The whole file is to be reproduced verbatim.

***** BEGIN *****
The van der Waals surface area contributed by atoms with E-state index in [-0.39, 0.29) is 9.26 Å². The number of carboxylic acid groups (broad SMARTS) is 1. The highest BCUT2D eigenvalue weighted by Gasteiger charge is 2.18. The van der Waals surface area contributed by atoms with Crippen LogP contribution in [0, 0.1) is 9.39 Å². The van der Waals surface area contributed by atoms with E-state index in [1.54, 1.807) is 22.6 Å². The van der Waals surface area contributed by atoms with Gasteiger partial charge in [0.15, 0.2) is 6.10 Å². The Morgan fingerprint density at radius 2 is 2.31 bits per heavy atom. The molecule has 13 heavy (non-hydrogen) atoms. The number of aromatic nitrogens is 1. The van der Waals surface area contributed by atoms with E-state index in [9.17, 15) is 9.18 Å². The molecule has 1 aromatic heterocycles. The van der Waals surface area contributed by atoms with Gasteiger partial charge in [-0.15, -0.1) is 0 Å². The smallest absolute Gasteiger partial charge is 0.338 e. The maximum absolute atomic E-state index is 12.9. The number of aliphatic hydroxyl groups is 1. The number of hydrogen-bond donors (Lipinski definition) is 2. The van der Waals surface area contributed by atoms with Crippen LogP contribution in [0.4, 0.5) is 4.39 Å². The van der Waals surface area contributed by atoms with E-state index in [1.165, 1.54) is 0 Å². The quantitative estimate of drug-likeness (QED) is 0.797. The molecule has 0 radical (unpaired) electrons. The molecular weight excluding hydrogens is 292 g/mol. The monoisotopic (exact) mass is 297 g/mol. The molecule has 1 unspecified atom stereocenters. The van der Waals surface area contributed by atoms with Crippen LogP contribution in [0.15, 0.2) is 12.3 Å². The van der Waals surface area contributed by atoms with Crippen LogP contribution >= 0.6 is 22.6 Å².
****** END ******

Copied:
The van der Waals surface area contributed by atoms with E-state index in [-0.39, 0.29) is 9.26 Å². The number of carboxylic acid groups (broad SMARTS) is 1. The highest BCUT2D eigenvalue weighted by Gasteiger charge is 2.18. The van der Waals surface area contributed by atoms with Crippen LogP contribution in [0, 0.1) is 9.39 Å². The van der Waals surface area contributed by atoms with E-state index in [1.54, 1.807) is 22.6 Å². The van der Waals surface area contributed by atoms with Gasteiger partial charge in [0.15, 0.2) is 6.10 Å². The Morgan fingerprint density at radius 2 is 2.31 bits per heavy atom. The molecule has 13 heavy (non-hydrogen) atoms. The number of aromatic nitrogens is 1. The van der Waals surface area contributed by atoms with E-state index in [9.17, 15) is 9.18 Å². The molecule has 1 aromatic heterocycles. The van der Waals surface area contributed by atoms with Gasteiger partial charge in [-0.15, -0.1) is 0 Å². The smallest absolute Gasteiger partial charge is 0.338 e. The maximum absolute atomic E-state index is 12.9. The number of aliphatic hydroxyl groups is 1. The number of hydrogen-bond donors (Lipinski definition) is 2. The van der Waals surface area contributed by atoms with Crippen LogP contribution in [0.4, 0.5) is 4.39 Å². The van der Waals surface area contributed by atoms with E-state index in [1.165, 1.54) is 0 Å². The quantitative estimate of drug-likeness (QED) is 0.797. The molecule has 0 radical (unpaired) electrons. The molecular weight excluding hydrogens is 292 g/mol. The monoisotopic (exact) mass is 297 g/mol. The molecule has 1 unspecified atom stereocenters. The van der Waals surface area contributed by atoms with Crippen LogP contribution in [0.15, 0.2) is 12.3 Å². The van der Waals surface area contributed by atoms with Crippen LogP contribution >= 0.6 is 22.6 Å².